Public is split on Good Friday drinking ban

Public is split on Good Friday drinking ban

The public is split almost exactly 50/50 on whether or not we should change our Good Friday drinking laws, with the greatest opposition coming from young people, according to new research.

The poll, conducted by Amárach Research and commissioned by The Iona Institute, found that 51% of the public supports a lifting of the alcohol sales ban and 49% are against it. But the majority of people aged 18-24 (58%) want to see the tradition of pubs closing on Good Friday to remain.


Women are also more likely to oppose the move with 54% against changing the drinking laws, while 56% of men support the proposal.

Dr John Murray, Chairman of The Iona Institute said that given that the public is “evenly divided on the issue of the Good Friday drinking laws” the Government should think twice before “giving in so completely to the vintners and restaurateurs”.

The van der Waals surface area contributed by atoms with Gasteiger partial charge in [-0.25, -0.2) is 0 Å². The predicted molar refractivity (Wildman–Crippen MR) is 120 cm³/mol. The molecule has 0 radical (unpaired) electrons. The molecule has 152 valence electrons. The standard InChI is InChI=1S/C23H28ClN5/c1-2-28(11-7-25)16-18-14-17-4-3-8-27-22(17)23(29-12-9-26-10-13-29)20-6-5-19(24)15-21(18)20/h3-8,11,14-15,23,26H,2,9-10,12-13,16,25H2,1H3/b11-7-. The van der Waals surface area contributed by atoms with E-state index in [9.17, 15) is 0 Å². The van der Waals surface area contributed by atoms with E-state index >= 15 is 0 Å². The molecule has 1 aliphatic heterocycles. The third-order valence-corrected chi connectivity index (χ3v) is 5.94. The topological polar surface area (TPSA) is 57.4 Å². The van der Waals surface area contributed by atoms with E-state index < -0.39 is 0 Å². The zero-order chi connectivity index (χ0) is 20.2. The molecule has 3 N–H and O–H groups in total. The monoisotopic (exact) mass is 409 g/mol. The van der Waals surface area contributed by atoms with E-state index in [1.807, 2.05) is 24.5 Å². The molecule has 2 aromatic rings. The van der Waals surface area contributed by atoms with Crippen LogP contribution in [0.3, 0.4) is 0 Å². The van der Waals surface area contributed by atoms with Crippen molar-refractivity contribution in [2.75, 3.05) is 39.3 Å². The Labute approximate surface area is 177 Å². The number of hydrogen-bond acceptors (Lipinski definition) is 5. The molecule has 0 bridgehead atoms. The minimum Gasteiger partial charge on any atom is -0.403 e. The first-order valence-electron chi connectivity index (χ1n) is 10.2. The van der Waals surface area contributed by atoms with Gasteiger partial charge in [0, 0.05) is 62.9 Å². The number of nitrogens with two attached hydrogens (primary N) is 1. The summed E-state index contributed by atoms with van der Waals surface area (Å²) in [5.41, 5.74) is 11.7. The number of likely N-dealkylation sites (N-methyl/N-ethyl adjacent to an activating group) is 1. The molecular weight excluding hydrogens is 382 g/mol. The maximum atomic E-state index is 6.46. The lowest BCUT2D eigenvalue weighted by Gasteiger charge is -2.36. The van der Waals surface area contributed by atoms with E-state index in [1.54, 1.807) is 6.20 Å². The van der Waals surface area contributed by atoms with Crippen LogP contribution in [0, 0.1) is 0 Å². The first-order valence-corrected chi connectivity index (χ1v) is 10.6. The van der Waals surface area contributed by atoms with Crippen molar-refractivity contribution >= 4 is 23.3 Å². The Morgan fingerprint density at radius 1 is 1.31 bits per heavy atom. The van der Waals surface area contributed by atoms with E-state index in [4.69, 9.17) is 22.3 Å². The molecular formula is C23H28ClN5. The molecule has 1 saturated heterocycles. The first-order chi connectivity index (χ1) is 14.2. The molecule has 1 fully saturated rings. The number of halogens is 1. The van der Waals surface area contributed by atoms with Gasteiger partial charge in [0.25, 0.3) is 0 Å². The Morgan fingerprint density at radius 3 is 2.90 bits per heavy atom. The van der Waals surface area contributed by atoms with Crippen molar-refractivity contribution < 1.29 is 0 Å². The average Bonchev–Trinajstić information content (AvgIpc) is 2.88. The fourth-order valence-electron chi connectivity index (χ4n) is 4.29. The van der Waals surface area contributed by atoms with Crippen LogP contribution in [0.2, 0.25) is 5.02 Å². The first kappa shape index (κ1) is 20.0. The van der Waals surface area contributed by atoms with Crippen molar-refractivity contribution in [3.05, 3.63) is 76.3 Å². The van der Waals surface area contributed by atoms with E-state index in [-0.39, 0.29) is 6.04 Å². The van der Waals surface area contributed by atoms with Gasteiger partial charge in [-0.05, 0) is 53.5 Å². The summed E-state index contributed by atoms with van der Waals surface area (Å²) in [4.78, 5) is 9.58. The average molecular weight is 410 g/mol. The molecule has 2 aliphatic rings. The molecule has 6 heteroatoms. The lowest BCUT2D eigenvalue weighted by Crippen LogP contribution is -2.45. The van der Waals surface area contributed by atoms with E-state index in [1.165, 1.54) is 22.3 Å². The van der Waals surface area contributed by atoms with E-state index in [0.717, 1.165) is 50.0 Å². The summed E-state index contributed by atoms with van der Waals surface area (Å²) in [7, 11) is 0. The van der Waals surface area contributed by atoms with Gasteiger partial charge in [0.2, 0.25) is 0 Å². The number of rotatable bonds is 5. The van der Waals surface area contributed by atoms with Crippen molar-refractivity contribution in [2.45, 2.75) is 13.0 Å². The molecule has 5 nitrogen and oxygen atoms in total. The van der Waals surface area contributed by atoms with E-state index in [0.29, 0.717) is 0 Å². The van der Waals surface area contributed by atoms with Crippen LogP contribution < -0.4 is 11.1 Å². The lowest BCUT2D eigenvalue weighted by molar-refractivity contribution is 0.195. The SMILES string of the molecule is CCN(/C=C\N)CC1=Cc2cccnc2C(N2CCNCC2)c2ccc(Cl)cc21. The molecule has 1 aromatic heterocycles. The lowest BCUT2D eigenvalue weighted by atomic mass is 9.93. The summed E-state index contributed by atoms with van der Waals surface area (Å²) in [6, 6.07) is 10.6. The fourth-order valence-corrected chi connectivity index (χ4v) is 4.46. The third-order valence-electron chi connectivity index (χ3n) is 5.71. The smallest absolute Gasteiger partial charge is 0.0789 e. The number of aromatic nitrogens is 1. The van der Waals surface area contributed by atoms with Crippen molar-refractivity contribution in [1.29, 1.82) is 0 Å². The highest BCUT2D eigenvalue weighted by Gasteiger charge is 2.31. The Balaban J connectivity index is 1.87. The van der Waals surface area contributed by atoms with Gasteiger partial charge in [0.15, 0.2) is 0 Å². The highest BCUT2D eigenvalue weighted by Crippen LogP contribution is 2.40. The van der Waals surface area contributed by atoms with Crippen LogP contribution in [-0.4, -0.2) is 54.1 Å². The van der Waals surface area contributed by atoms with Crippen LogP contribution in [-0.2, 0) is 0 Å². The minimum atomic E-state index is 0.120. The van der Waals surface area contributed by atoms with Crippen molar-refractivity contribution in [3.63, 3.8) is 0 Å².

He called on the Government to recognise it is a good idea in itself to have two days of the year [Christmas Day and Good Friday] when alcohol is not served in public places.

“We already have a big alcohol problem in Ireland and we restrict pub opening hours and the sale of alcohol for exactly that reason,” he said.